Interpretations: Destabilizing Ground(s)

Sat, Oct 8, 2016    2pm

Livestream at: www.ustream.tv/channel/e-flux

Sixth Annual Symposium led by students of the Critical, Curatorial and Conceptual Practices in Architecture Program (CCCP) at Columbia University’s Graduate School of Architecture, Preservation and Planning.

Speakers
Daniel Barber
Kian Tajbakhsh
Lindsey Wikstrom
Caitlin Blanchfield and Nina V. Kolowratnik
Susan Schuppli
Sampson Wong
ESTAR(SER)

Destabilizing Ground(s)

Architecture—as a discipline, a discourse, a practice, and a profession—is immersed in multiple, largely predefined systems. Politics, finance, forms of production, institutions, knowledge, methodologies, theoretical concepts, and channels of dissemination: all inform both architecture’s conditions of stability and its potentials to transform. These constrictions both govern architecture’s normative operations and harbor alternate capacities. Thus, given architecture’s imbrication within such a larger network of power, critical modes of operating remain central to creative and intellectual work, even if they undermine architecture’s very claims to stability. Practices of destabilization within the field have historically proven catalysts for change: disrupting cultural, technological, political and epistemological paradigms, redefining disciplinary boundaries, and addressing new tropes of representation, design and thought.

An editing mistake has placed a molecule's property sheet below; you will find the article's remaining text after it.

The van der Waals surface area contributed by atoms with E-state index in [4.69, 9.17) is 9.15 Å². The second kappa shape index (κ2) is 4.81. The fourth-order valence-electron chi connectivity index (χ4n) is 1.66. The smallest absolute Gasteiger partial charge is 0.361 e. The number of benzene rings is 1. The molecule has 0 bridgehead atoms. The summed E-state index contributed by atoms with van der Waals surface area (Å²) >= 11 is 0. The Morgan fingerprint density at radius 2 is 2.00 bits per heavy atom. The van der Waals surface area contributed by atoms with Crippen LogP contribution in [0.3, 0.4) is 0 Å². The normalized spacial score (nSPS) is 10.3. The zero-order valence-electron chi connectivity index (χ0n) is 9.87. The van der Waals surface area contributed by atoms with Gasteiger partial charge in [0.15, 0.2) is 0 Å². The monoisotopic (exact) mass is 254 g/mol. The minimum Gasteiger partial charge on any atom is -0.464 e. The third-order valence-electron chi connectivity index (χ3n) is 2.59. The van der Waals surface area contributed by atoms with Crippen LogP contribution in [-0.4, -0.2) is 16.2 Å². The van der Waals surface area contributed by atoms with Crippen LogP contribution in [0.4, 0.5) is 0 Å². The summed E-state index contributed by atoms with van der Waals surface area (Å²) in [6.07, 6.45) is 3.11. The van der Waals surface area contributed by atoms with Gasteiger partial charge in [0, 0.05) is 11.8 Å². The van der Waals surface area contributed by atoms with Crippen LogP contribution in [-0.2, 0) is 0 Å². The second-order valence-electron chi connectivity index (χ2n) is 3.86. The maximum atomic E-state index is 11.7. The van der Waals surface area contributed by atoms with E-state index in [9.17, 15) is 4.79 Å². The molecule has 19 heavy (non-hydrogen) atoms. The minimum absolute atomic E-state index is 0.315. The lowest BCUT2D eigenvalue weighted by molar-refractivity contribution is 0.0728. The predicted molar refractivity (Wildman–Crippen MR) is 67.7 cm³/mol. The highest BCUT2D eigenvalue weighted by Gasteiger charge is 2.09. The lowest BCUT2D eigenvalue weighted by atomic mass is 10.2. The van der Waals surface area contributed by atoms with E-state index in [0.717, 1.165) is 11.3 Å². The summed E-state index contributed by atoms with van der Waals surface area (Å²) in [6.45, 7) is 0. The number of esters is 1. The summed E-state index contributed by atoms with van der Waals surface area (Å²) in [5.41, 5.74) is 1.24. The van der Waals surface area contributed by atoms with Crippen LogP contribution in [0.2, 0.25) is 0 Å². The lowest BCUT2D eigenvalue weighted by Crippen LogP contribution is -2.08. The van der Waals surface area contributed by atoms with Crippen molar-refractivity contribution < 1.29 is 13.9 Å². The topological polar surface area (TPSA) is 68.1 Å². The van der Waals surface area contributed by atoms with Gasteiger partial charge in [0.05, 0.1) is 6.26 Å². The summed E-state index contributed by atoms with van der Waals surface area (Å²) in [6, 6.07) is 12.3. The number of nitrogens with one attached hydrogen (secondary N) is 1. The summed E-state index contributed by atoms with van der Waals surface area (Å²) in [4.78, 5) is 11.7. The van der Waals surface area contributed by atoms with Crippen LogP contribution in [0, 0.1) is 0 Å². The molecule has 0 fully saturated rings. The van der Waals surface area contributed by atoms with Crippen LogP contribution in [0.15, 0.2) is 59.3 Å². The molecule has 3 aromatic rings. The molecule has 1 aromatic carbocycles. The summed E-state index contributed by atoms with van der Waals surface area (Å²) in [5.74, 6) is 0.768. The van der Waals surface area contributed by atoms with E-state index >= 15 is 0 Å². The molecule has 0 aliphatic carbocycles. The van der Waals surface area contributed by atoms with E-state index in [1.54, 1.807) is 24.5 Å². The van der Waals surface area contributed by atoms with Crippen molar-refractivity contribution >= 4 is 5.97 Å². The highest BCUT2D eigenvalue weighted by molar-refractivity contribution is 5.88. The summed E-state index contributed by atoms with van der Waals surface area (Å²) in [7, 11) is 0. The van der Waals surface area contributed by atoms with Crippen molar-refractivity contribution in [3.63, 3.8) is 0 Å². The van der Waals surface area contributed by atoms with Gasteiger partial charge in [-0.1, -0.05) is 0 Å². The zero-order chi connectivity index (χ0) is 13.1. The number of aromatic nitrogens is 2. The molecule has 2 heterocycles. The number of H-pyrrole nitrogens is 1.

This year’s CCCP symposium addresses the tension between stability and instability, both within architecture and beyond it. Speakers from a broad range of disciplines have been invited to discuss destabilization as a way of performing change, whether in their own work, in their discipline, or in the world. The symposium asks: Is destabilization a practice we can consider critical to architecture and other fields? Has it been eclipsed by critical terms like speculation and disruption? What is the difference between a destabilizing practice and a disruptive one? How do architecture’s multivalent connections to other fields open new possibilities? If displaced from their specific context, how can particular methodologies destabilize structures of thought or knowledge production? And finally, to what extent are all such destabilizations and disruptions progressive moves? What is the political valence of destabilization?

Program

Introduction

Panel 1
Daniel Barber
Kian Tajbakhsh
Lindsey Wikstrom
Moderated by Mark Wasiuta

Panel 2
Caitlin Blanchfield and Nina V. Kolowratnik
Susan Schuppli
Sampson Wong
Moderated by Felicity D. Scott

Panel 3
ESTAR(SER)

Closing